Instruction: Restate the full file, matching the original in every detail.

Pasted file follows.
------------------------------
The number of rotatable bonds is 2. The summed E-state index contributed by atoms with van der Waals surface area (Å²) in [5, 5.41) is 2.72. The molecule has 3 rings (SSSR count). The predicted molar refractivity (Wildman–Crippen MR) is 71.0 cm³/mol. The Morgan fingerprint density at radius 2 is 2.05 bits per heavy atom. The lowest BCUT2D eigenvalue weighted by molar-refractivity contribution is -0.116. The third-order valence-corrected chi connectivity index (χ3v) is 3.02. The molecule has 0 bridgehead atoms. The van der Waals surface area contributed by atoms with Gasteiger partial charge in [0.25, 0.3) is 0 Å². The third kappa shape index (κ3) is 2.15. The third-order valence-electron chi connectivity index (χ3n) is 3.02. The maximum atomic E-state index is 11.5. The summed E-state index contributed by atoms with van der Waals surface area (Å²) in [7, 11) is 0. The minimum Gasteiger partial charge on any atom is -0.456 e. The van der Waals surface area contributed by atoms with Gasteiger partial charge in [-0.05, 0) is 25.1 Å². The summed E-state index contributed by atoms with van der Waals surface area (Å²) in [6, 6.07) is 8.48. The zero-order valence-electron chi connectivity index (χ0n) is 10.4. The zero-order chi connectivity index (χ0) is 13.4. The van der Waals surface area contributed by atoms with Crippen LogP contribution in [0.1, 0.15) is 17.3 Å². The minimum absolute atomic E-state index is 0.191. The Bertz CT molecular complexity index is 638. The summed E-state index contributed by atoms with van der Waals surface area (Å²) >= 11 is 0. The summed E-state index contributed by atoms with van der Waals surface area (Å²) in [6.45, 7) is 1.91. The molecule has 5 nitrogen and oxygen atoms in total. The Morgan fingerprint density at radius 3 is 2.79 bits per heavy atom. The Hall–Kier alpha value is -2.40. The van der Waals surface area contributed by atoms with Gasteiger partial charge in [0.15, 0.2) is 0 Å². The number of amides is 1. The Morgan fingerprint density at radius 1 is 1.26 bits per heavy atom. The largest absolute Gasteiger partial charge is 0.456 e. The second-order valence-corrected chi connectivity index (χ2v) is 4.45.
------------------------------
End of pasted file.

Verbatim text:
The number of rotatable bonds is 2. The summed E-state index contributed by atoms with van der Waals surface area (Å²) in [5, 5.41) is 2.72. The molecule has 3 rings (SSSR count). The predicted molar refractivity (Wildman–Crippen MR) is 71.0 cm³/mol. The Morgan fingerprint density at radius 2 is 2.05 bits per heavy atom. The lowest BCUT2D eigenvalue weighted by molar-refractivity contribution is -0.116. The third-order valence-corrected chi connectivity index (χ3v) is 3.02. The molecule has 0 bridgehead atoms. The van der Waals surface area contributed by atoms with Gasteiger partial charge in [0.25, 0.3) is 0 Å². The third kappa shape index (κ3) is 2.15. The third-order valence-electron chi connectivity index (χ3n) is 3.02. The maximum atomic E-state index is 11.5. The summed E-state index contributed by atoms with van der Waals surface area (Å²) in [7, 11) is 0. The minimum Gasteiger partial charge on any atom is -0.456 e. The van der Waals surface area contributed by atoms with Gasteiger partial charge in [-0.05, 0) is 25.1 Å². The summed E-state index contributed by atoms with van der Waals surface area (Å²) in [6, 6.07) is 8.48. The zero-order valence-electron chi connectivity index (χ0n) is 10.4. The zero-order chi connectivity index (χ0) is 13.4. The van der Waals surface area contributed by atoms with Crippen LogP contribution in [0.1, 0.15) is 17.3 Å². The minimum absolute atomic E-state index is 0.191. The Bertz CT molecular complexity index is 638. The summed E-state index contributed by atoms with van der Waals surface area (Å²) >= 11 is 0. The summed E-state index contributed by atoms with van der Waals surface area (Å²) in [6.45, 7) is 1.91. The molecule has 5 nitrogen and oxygen atoms in total. The Morgan fingerprint density at radius 3 is 2.79 bits per heavy atom. The Hall–Kier alpha value is -2.40. The van der Waals surface area contributed by atoms with Gasteiger partial charge in [0.15, 0.2) is 0 Å². The number of amides is 1. The Morgan fingerprint density at radius 1 is 1.26 bits per heavy atom. The largest absolute Gasteiger partial charge is 0.456 e. The second-order valence-corrected chi connectivity index (χ2v) is 4.45.